Tuesday, April 18, 2006

Fairness and Reciprocity

In class yesterday, we discussed how dense social networks promote cooperation (and discourage free-riding) by increasing observability and by increasing the threat of punishment (because people caught violating norms and/or free riding stand to suffer greater losses to their social capital when social networks are more dense). Ernst Fehr and Simon Gaechter are two of the big names in this area. A summary piece describing the results of their various public goods experiments that show that observability and enforcement promote cooperation in public goods experiments can be found here. As the abstract below points out, the paper also describes some additional experiments which show that formal contracts can reduce output by crowding out cooperative motivations (leading to a situation where employers actually prefer incomplete contracts).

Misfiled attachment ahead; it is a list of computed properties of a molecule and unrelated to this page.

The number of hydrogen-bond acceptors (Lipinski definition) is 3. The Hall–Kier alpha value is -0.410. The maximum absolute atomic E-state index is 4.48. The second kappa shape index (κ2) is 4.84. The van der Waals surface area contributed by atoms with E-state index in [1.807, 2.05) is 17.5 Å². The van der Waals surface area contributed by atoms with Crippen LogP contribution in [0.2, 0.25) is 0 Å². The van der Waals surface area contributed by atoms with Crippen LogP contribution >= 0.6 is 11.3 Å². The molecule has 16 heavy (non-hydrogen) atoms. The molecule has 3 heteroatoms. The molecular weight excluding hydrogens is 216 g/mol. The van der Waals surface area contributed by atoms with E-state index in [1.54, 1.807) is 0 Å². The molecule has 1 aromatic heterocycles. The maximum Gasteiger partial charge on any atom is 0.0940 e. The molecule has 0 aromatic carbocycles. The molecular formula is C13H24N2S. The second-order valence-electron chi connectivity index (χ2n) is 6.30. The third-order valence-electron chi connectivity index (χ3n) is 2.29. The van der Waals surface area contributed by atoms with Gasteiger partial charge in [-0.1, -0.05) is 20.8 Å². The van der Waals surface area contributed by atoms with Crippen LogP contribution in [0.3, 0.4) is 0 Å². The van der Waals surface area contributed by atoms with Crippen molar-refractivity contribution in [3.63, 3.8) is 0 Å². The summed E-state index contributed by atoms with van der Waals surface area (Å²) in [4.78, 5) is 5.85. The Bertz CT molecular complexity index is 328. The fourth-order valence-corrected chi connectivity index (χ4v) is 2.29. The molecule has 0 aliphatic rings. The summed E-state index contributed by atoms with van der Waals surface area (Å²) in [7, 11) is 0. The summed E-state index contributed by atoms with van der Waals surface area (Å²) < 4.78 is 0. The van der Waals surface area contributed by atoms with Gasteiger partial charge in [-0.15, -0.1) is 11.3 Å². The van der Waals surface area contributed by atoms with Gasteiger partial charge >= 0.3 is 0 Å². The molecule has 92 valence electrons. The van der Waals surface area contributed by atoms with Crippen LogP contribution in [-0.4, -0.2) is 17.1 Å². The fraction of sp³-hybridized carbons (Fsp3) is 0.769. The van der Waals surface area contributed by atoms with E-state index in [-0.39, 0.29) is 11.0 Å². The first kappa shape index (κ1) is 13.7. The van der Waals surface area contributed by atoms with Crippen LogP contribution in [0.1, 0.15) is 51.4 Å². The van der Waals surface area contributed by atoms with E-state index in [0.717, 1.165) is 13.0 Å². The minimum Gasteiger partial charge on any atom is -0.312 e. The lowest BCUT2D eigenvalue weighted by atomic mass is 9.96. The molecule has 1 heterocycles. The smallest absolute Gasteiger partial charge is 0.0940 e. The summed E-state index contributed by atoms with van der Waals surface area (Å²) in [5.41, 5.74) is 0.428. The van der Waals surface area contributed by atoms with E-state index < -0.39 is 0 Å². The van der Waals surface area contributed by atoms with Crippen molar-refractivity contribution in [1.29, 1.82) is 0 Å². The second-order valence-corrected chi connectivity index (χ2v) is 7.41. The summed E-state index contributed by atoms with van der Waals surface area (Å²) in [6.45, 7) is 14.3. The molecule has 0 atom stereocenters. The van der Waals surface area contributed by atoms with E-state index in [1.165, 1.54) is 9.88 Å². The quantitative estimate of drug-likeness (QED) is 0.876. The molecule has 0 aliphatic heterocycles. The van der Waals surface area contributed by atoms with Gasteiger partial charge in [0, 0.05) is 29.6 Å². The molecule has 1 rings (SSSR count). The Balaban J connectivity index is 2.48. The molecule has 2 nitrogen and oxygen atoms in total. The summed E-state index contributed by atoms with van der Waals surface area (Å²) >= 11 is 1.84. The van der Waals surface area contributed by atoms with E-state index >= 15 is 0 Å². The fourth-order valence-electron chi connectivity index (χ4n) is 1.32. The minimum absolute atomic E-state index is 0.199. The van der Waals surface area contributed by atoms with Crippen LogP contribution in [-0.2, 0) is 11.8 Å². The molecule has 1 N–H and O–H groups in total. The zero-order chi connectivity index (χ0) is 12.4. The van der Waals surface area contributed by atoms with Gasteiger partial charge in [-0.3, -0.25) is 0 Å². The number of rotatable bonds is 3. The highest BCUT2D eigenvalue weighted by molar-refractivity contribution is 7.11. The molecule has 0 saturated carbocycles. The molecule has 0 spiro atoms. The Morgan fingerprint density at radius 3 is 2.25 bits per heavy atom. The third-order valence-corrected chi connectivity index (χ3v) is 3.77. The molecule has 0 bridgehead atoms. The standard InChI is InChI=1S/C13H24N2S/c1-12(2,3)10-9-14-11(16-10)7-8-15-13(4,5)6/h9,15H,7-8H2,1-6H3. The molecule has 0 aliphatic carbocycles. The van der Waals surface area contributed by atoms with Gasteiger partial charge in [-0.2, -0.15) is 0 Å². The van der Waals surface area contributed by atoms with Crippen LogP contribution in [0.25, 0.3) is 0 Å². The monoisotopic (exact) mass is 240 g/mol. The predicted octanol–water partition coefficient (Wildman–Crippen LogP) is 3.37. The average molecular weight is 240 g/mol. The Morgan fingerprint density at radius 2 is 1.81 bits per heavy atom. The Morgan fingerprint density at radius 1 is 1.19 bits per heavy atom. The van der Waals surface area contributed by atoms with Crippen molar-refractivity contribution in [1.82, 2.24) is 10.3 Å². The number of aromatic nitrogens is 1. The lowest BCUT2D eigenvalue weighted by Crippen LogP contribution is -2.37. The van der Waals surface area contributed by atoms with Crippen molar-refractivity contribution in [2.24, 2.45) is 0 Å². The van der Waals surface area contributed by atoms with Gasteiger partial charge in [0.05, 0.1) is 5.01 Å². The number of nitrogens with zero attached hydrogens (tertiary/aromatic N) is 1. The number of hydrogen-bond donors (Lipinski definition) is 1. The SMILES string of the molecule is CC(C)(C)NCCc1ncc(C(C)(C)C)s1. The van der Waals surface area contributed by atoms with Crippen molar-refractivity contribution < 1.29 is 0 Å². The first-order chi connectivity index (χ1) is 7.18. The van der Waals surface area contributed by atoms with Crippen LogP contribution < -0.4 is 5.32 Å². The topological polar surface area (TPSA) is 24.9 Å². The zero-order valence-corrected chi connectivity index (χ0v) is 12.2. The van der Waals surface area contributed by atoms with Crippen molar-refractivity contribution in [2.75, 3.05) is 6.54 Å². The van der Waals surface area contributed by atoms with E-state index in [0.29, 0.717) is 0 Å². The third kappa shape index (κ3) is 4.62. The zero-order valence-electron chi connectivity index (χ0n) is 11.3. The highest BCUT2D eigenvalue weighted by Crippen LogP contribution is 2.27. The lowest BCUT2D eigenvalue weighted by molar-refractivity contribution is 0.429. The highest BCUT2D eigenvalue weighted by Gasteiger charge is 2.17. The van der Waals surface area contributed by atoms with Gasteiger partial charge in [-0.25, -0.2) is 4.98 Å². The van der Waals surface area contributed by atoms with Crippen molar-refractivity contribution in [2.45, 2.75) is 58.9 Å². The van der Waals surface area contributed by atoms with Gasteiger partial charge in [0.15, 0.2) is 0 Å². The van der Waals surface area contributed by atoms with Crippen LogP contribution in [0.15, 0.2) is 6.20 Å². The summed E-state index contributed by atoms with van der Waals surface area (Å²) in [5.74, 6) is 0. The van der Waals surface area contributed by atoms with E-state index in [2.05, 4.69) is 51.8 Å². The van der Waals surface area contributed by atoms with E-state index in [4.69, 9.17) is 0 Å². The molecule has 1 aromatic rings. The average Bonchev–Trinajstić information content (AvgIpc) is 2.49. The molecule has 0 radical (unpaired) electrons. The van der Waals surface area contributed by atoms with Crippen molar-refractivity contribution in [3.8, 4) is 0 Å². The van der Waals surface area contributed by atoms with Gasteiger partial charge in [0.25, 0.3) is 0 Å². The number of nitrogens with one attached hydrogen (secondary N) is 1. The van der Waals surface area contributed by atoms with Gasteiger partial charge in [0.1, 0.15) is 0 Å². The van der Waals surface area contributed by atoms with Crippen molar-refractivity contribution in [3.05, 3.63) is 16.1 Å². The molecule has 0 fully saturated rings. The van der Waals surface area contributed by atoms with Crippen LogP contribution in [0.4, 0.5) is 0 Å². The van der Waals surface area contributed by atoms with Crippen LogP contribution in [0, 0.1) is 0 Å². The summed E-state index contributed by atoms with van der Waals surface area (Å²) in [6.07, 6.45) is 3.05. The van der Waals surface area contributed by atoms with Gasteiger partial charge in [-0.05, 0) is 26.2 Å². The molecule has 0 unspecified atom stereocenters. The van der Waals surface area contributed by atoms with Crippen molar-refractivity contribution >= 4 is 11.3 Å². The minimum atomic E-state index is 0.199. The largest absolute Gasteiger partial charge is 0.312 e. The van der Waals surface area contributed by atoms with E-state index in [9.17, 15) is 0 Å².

Abstract: This paper shows that reciprocity has powerful implications for many economic domains. It is an important determinant in the enforcement of contracts and social norms and enhances the possibilities of collective action greatly. Reciprocity may render the provision of explicit incentive inefficient because the incentives may crowd out voluntary co-operation. It strongly limits the effects of competition in markets with incomplete contracts and gives rise to noncompetitive wage differences. Finally, reciprocity it is also a strong force contributing to the existence of incomplete contracts.

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